top of page
Skip the Stuff hashtag_square (1).jpg

Skip The Stuff

Reusable New England's first campaign is #SkipTheStuff, with the goal of replicating Los Angeles and New York's success in passing legislation to reduce single-use waste in foodware.  Reusable New England drafted MA Bill HD.3422 (An Act to "Skip the Stuff" to Reduce Restaurant Waste) and is developing campaigns to help it's approval, adoption and implementation.  The bill was proposed by Rep Michelle L. Ciccolo to the 193rd General Court of the Commonwealth of Massachusetts.  A link to the bill is included below and a summary of SkipTheStuff is further down on the page.

ca-times.brightspotcdn.webp

STAY IN THE KNOW

Thanks for submitting!

Skip The Stuff

Summary

Skip The Stuff requires that food establishments only give single-use foodware upon request by customers.  Specifically it seeks to limit the waste associated with unused cutlery, condiments,  plates, napkins, etc, while still giving customers the option to get these goods should they need it.

Skip the Stuff logo_square.jpg

Why You Should Support:

This bill is drafted to support all stake-holders in MA.  The bill is intended to: reduce litter, reduce waste, avoid harmful chemicals, support consumers, aid businesses and restore nature.

Image by John Cameron

Reduces Litter

  • Food and beverage packaging is the largest contributor to litter in MA

  • US local governments spend $1B annually on managing litter waste​

Image by Joshua Rawson-Harris

Pro-Consumer

  • The bill still allows for customers to get single-use foodware items, but only upon request

Image by Jasmin Sessler

Less Waste

  • Food and beverage packaging is a significant contributor to the waste stream

Image by Jason Leung

Pro-Business

  • US restaurants spend $19B on disposable items​ many of which go unused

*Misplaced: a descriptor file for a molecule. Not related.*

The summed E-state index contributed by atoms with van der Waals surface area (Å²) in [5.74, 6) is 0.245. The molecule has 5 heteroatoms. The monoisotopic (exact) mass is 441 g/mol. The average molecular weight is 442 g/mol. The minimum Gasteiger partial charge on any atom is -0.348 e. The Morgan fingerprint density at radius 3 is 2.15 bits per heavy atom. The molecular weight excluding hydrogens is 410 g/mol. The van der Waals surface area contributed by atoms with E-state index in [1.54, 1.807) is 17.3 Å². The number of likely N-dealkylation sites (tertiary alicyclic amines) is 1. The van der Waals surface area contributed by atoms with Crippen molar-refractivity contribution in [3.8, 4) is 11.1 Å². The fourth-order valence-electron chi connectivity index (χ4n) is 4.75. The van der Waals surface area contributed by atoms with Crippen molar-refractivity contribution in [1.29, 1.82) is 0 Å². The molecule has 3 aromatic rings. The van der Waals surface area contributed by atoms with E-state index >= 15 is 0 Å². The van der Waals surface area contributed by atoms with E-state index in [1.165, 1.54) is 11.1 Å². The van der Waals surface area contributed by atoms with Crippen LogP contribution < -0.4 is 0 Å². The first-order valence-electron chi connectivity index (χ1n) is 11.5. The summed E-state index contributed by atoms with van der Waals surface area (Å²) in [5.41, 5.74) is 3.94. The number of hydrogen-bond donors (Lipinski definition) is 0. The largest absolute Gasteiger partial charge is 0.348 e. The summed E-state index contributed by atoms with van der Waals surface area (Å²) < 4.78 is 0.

Image by National Cancer Institute

Avoids Chemicals

  • Many food packaging materials contain harmful poly and perfluoroalkyl chemicals 10 that are linked to serious health impacts.

Image by at

Pro-Environment

  • 36 billion single-use utensils are used every year in the United States​

  • Americans use 142 billion straws per year

Image by Markus Spiske

Key Points

  • “Single-Use Condiment” means relishes, spices, sauces, confections, or seasonings that require no additional preparation and that are usually used on a food item after preparation, including ketchup, mustard, mayonnaise, soy sauce, hot sauce, salsa, salt, pepper, sugar, and sugar substitutes or others as determined by the Department that are designed for single-use

  • “Single-Use Food Serviceware” means all types of items provided by food service providers in relation to the consumption and enjoyment of food or beverages, including, but not limited to, forks, spoons, knives, napkins, straws, stirrers, cocktail sticks, splash sticks, toothpicks, wet-wipes, cup lids, cup sleeves, beverage trays, and unfilled cups, plates, and take out containers that are designed for single-use.

  • The bill reduces unnecessary restaurants spending.  Cafes, restaurants, and food establishments have the potential to save  up to $10k annually by decreasing spending on napkins, condiments, chopsticks, forks, knives, spoons, straws, creamers, etc. A preliminary downloadable model outlining the business costs savings is linked below in the green excel button.

Get Involved

There are many ways to get involved with #SkipTheStuff including: following our campaign, getting involved in our organization, spreading the message and recruiting legislators and local businesses.  Please bear with us as we build out this section with more actionable steps.

Newspapers
  • LinkedIn
  • X
  • Facebook
  • Instagram
bottom of page